In fact, a strong argument can be made that Facebook’s shaky start as a public company demonstrates that the entire I.P.O. process, which is supposed to spread the rewards to innovation, is broken.
John Cassidy in The New Yorker. He sort of addresses the big and questionable assumption at the heart of this sentence — that IPOs are about rewarding innovators and early investors — later in the piece, but this still rubbed me the wrong way. IPOs are now about extracting wealth out of a company instead of putting wealth in. This is the problem here, right?
Somehow, in all the media hype surround this stupid fucking IPO everyone forgot that Facebook didn’t need the capital for expansion, but had been sort of forced into the public offering due to SEC regulations (amended now by the JOBS Act). And after forgetting that, everyone was so stoked on the $38 price tag that they forgot that anyone not stuffed to the gills with social media kool-aid thought its market valuation was insanely high.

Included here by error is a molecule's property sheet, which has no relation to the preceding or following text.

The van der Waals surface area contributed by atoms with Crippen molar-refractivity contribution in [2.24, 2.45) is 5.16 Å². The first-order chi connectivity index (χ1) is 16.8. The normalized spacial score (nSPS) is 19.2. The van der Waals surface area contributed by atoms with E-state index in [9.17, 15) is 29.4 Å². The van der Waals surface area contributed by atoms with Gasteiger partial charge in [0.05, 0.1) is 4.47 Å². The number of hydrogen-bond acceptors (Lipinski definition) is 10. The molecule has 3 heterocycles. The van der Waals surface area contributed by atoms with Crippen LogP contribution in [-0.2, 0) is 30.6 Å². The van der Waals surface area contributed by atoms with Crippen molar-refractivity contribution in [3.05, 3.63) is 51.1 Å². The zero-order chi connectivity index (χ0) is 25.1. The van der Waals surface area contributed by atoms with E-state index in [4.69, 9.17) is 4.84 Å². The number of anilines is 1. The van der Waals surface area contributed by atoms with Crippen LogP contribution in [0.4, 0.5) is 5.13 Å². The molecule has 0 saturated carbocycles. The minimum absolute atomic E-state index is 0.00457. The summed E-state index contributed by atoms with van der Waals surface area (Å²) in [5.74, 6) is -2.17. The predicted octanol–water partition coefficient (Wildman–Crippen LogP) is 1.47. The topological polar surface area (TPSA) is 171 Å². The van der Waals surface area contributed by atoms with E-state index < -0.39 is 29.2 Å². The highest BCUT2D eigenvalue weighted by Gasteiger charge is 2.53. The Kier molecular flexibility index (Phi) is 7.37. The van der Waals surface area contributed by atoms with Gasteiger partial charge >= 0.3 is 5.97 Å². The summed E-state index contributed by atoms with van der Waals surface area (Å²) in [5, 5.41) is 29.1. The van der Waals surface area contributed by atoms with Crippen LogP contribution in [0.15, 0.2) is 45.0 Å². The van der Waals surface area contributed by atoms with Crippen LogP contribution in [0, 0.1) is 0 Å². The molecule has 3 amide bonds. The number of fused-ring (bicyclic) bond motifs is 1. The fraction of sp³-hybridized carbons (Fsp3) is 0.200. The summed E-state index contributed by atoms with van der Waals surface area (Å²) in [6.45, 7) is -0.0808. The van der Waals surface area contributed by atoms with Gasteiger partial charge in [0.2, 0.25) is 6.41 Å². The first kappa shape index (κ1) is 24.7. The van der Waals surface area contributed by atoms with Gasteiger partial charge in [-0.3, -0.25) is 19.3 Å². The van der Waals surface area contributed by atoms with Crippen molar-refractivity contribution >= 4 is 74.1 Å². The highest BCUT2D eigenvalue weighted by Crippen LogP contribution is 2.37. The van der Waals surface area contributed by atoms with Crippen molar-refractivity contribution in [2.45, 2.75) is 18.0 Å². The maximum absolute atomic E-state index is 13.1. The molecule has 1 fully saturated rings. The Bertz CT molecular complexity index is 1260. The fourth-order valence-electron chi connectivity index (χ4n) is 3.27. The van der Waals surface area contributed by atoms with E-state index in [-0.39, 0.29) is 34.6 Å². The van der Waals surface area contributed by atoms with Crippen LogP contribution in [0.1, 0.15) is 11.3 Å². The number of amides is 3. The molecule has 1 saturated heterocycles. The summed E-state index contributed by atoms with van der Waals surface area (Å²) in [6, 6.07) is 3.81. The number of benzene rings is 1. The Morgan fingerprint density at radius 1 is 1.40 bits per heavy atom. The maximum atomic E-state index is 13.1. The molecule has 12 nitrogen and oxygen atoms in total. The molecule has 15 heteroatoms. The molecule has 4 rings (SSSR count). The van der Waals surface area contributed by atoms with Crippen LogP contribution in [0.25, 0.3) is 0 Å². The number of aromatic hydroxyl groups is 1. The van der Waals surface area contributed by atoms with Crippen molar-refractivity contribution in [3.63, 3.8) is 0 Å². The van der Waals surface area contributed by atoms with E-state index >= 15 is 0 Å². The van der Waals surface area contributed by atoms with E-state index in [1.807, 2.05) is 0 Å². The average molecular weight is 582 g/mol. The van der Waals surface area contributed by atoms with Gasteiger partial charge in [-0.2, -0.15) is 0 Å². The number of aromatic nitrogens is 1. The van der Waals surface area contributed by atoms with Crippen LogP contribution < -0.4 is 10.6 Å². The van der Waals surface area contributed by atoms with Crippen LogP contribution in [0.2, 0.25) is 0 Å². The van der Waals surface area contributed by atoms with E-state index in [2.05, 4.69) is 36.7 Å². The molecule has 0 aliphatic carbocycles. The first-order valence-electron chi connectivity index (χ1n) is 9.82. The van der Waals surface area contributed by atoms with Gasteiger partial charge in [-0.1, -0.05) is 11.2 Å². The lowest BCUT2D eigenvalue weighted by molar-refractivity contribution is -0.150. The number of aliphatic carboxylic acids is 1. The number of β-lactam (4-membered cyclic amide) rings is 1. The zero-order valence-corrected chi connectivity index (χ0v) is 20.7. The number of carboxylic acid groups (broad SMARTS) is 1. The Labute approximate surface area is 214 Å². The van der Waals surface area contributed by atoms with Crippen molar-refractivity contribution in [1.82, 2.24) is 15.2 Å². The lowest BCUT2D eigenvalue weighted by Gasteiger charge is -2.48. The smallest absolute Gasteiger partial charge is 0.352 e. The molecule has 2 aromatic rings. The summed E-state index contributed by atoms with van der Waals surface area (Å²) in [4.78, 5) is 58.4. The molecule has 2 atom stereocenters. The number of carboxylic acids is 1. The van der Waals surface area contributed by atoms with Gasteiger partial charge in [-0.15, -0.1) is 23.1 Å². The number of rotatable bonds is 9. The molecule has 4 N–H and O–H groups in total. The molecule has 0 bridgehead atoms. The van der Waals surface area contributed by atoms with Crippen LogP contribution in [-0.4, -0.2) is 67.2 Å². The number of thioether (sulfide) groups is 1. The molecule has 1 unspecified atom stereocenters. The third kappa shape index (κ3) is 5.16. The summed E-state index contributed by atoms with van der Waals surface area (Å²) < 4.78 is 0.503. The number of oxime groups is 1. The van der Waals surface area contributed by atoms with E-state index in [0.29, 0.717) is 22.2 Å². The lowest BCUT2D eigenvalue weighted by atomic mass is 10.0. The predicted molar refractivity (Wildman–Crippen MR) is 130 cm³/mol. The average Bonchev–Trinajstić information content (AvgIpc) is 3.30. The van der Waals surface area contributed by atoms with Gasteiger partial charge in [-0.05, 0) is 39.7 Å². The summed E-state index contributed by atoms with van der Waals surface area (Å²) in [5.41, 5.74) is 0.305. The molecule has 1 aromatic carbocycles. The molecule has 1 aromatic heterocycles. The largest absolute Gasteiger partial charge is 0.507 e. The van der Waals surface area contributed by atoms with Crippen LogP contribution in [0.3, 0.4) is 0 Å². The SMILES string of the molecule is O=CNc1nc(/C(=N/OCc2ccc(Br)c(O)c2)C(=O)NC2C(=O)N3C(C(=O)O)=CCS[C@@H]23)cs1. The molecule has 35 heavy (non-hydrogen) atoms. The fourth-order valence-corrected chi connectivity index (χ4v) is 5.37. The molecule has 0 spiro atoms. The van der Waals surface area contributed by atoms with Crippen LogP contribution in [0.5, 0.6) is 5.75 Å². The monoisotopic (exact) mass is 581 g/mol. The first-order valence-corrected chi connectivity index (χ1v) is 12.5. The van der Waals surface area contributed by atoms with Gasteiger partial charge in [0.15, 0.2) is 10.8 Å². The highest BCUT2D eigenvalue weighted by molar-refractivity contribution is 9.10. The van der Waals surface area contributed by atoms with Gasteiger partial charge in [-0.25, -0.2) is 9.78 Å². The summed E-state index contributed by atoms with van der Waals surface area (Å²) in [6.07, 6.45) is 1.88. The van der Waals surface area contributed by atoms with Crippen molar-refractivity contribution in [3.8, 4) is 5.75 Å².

This IPO could be about nothing other than extracting wealth out of the company for early investors, because that’s what tech IPOs are like — but that’s not what capital markets are supposed to be for. I mean, right?